Rebuilding the Greater Kruger
In the last two generations, substantial efforts have been made to restore the ecosystem to something resembling its former extent. Some of the land excised in 1923 proved unsuitable for cattle ranching or agriculture, intensive or extensive.
By the 1970s some very large properties, notably Londolozi in what is now the Sabi Sand Game Reserve, had been turned back to nature with the establishment of a new breed of luxury game reserve. Whilst less destructive to the ecosytem than ranching, these areas were nevertheless fenced off from the Kruger ecosystem.
The boundaries of the Kruger National Park itself remained largely stable after the tumultous first quarter of the twentieth century.
The next major change came in 1993 when the western boundary fence was removed from the areas adjoining the private nature reserves.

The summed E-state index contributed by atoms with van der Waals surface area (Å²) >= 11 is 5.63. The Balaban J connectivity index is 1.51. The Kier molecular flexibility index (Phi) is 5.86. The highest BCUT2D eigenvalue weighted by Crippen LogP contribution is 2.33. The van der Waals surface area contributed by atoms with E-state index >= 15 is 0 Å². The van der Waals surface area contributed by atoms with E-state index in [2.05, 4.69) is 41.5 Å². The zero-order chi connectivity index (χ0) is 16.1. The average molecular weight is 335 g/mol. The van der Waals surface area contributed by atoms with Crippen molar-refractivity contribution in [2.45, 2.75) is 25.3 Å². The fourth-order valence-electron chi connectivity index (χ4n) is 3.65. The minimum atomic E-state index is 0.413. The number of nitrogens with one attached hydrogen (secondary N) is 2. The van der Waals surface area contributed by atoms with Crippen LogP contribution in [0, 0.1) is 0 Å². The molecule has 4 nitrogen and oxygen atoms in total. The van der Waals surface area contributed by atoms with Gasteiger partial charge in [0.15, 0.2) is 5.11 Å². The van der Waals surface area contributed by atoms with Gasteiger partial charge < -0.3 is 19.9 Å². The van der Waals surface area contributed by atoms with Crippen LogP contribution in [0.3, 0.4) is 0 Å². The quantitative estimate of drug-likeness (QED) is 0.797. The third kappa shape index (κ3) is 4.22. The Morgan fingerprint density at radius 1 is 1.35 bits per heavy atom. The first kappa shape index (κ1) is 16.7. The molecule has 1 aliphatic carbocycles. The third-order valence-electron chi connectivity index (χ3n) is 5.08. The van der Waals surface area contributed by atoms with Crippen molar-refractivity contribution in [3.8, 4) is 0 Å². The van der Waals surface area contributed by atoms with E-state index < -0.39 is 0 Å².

This fence removal has helped to restore the ecological integrity of the system. The vegetation and the animals that feed on it have had some opportunity to return to their pre-expropriation numbers and organisation.
To the west of the Park, further reserve consolidations have helped this trend. Continuing expansion of the Balule, Blyde-Olifants, Makalali and Selati conservancies is helping the restoration of biodiversity.
The veterinary fence "red line" now effectively delimiting the Greater Kruger has moved seventy kilometres west in places. Thus more than 400,000 hectares of privately owned protected areas have been re-incorporated to form the Greater Kruger National Park ecosystem.
The bush savannah plains within the perennial river systems of the Klaserie, Blyde, Olifants, Makutswi and Selati can now be understood as ecosystem ‘districts’ and not as individual ‘farms’, connected into the Greater Kruger ecosystem once again.
The private nature reserves in the Central Lowveld region, Klaserie, Umbabat, Thornybush, Timbavati, Sabi Sand, Kapama, Balule, Selati, Makalali, Karongwe and the Blyde-Olifants Conservancy now make up the largest privately owned nature reserve complex in the world. Including the recently-declared escarpment protected areas, half a million hectares has now been returned to nature.